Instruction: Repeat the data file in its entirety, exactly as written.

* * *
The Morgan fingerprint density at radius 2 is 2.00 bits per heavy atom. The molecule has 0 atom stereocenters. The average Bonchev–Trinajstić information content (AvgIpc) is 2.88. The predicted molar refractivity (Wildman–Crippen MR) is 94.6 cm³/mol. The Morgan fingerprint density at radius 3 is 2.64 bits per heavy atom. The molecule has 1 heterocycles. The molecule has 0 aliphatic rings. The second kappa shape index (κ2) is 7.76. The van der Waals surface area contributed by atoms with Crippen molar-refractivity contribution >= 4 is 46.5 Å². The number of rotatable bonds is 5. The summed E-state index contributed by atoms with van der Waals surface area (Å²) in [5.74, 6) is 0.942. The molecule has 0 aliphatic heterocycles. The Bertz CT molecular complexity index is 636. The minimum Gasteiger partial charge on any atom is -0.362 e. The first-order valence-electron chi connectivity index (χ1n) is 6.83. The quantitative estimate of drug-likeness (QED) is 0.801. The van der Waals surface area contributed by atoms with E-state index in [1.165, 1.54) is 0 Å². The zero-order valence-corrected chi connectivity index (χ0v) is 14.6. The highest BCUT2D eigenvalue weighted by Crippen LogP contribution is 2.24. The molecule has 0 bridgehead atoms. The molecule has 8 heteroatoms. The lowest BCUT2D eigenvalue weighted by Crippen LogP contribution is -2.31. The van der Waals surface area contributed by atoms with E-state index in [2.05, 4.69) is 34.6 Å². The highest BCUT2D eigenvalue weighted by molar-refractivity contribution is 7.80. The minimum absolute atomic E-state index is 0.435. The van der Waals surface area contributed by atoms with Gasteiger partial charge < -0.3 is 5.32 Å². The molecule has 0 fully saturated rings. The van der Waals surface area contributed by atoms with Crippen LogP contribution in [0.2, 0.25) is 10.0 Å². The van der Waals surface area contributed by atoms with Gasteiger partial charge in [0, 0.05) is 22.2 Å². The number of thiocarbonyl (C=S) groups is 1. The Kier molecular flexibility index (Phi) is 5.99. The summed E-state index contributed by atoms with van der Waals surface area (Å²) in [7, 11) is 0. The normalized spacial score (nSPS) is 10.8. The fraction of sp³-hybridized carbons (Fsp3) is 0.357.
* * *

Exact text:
The Morgan fingerprint density at radius 2 is 2.00 bits per heavy atom. The molecule has 0 atom stereocenters. The average Bonchev–Trinajstić information content (AvgIpc) is 2.88. The predicted molar refractivity (Wildman–Crippen MR) is 94.6 cm³/mol. The Morgan fingerprint density at radius 3 is 2.64 bits per heavy atom. The molecule has 1 heterocycles. The molecule has 0 aliphatic rings. The second kappa shape index (κ2) is 7.76. The van der Waals surface area contributed by atoms with Crippen molar-refractivity contribution >= 4 is 46.5 Å². The number of rotatable bonds is 5. The summed E-state index contributed by atoms with van der Waals surface area (Å²) in [5.74, 6) is 0.942. The molecule has 0 aliphatic heterocycles. The Bertz CT molecular complexity index is 636. The minimum Gasteiger partial charge on any atom is -0.362 e. The first-order valence-electron chi connectivity index (χ1n) is 6.83. The quantitative estimate of drug-likeness (QED) is 0.801. The van der Waals surface area contributed by atoms with E-state index in [1.165, 1.54) is 0 Å². The zero-order valence-corrected chi connectivity index (χ0v) is 14.6. The highest BCUT2D eigenvalue weighted by Crippen LogP contribution is 2.24. The molecule has 0 bridgehead atoms. The molecule has 8 heteroatoms. The lowest BCUT2D eigenvalue weighted by Crippen LogP contribution is -2.31. The van der Waals surface area contributed by atoms with E-state index in [2.05, 4.69) is 34.6 Å². The highest BCUT2D eigenvalue weighted by molar-refractivity contribution is 7.80. The minimum absolute atomic E-state index is 0.435. The van der Waals surface area contributed by atoms with Gasteiger partial charge < -0.3 is 5.32 Å². The molecule has 0 fully saturated rings. The van der Waals surface area contributed by atoms with Crippen LogP contribution in [0.2, 0.25) is 10.0 Å². The van der Waals surface area contributed by atoms with Gasteiger partial charge in [0, 0.05) is 22.2 Å². The number of thiocarbonyl (C=S) groups is 1. The Kier molecular flexibility index (Phi) is 5.99. The summed E-state index contributed by atoms with van der Waals surface area (Å²) in [7, 11) is 0. The normalized spacial score (nSPS) is 10.8. The fraction of sp³-hybridized carbons (Fsp3) is 0.357.